By Giulia Bini, Mathematics Teacher
I recently was asked why I use games in the classroom. Simply put, games motivate my students, which in turn motivates me. I’ve used a variety of games over the years, from simplistic and rudimentary to highly interactive and digitally advanced. While most are excellent tools for practice, I believe that immersive and sophisticated video games go beyond the ritual of practice, captivating students’ attention and empowering them to learn new and complex concepts.
Take Variant: Limits, for example. Because it links the pedagogical goals of calculus with the game’s challenges, and because the game flows much like the entertainment games my students play outside of school, it allowed them to ‘play to learn’. Much of the content in the game was new for them, yet I didn’t have to push them to get through it. They wanted to apply what they were learning throughout the game so they could see what would happen next, and they wanted to finish the game.
I assigned the game as homework, starting with one week of Zone 1 (the first level in Variant: Limits). We used class time and lab time to share ideas about the mathematical meanings in the game, check in on the content, address any questions, and introduce the additional zones or levels. Some students were so eager that they jumped ahead and played the game before I had reviewed the concepts. Talk about sheer excitement. For some of my weaker students, who tend to practice less in general because it takes them longer to complete activities, they actually engaged with the content more using Variant: Limits than they would with other assignments. Because they were playing a game, it hardly seemed like homework.
I also created additional puzzles and activities to accompany the game. My goal was to make sure that students were not simply advancing through the game because of trial and error, but rather that they understood what it was they were trying and how it was relevant. This allowed me to further gauge how connected my students were to the content so I could reinforce the concepts. Each puzzle and activity was created within the context of the game so I knew students would engage with them. For example, I created a video that walked students through the graphing exercise of finding a limit of a piecewise function and a drag & drop assessment where they had to plug in the correct variables. The puzzles and activities were so successful, that I created an entire library of content, assignments, and assessments that I used within my course and encourage others to use when implementing Variant: Limits.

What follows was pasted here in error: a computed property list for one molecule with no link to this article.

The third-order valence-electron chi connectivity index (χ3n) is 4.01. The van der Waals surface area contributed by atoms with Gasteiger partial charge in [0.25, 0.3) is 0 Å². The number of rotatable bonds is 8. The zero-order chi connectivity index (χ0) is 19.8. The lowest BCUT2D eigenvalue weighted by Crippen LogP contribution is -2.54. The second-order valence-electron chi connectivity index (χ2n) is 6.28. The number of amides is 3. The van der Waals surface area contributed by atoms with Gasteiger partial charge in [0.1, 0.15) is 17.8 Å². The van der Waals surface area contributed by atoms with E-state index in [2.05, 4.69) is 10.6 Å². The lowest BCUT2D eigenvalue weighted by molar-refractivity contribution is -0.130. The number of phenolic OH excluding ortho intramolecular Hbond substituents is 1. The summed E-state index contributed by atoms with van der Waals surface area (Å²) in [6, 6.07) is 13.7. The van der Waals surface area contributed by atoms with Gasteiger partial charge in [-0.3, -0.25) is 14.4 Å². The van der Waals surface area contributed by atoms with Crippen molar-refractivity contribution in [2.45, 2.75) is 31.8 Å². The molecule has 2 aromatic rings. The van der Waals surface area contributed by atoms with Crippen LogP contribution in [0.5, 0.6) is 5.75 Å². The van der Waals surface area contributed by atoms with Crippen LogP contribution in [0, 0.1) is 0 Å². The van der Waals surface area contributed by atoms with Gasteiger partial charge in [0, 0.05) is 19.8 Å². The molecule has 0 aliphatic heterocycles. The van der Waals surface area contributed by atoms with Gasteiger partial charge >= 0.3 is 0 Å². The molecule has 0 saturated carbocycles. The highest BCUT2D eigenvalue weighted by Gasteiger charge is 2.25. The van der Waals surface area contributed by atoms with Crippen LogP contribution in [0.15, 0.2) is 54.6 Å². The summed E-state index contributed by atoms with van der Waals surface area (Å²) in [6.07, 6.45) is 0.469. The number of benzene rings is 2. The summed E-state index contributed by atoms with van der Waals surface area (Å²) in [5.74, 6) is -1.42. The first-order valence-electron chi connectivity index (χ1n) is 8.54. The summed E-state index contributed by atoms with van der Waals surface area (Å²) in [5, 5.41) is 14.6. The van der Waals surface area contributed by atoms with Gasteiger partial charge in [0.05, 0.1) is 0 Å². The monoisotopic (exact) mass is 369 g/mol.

Last year, my students (4F 2016-2017) learned limits in a traditional way, and they had an 80 percent success rate on the final test. This year, I introduced Variant: Limits to my students (4F 2017-2018) and they achieved a 100 percent success rate on the final exam. No one failed, and this year’s group of students even experienced an average grade growth rate of 10 percent compared to my students from a year ago. What does this mean? To me, it means that not only did my students enjoy the subject matter more, they actually performed better.
Since Variant: Limits doesn’t cover all of the calculus curriculum mandated in Italian schools, we have had to re-engage with other learning tools and traditional resources. Yet, my students keep thinking back to Variant: Limits. It’s like replaying a favorite movie clip or song in your head. The replay both the mathematical aspects and the story elements. Variant truly changed their attitudes about math. They have become more deeply involved with the concepts, they retained the information, and they had fun. Now imagine if all learning tools resonated with students the way this game does? Lucky for us there are three more games in the series on the horizon!
About Giulia Bini
Giulia Bini has master’s degrees in Mathematics and ICT in Education and is currently enrolled in the PhD program in Didactics of Mathematics of Turin University. She has been teaching Mathematics and Physics since 1993 in several secondary schools in Milan (Italy) and, since 2009, she has been a resident teacher at Liceo Scientifico Leonardo da Vinci. She develops innovative approaches to teaching including both CLIL and ICT based methodologies, collaborates with national and international publishers for evaluating textbooks and educational material, and is involved in teacher training regarding the usage of ICT in education.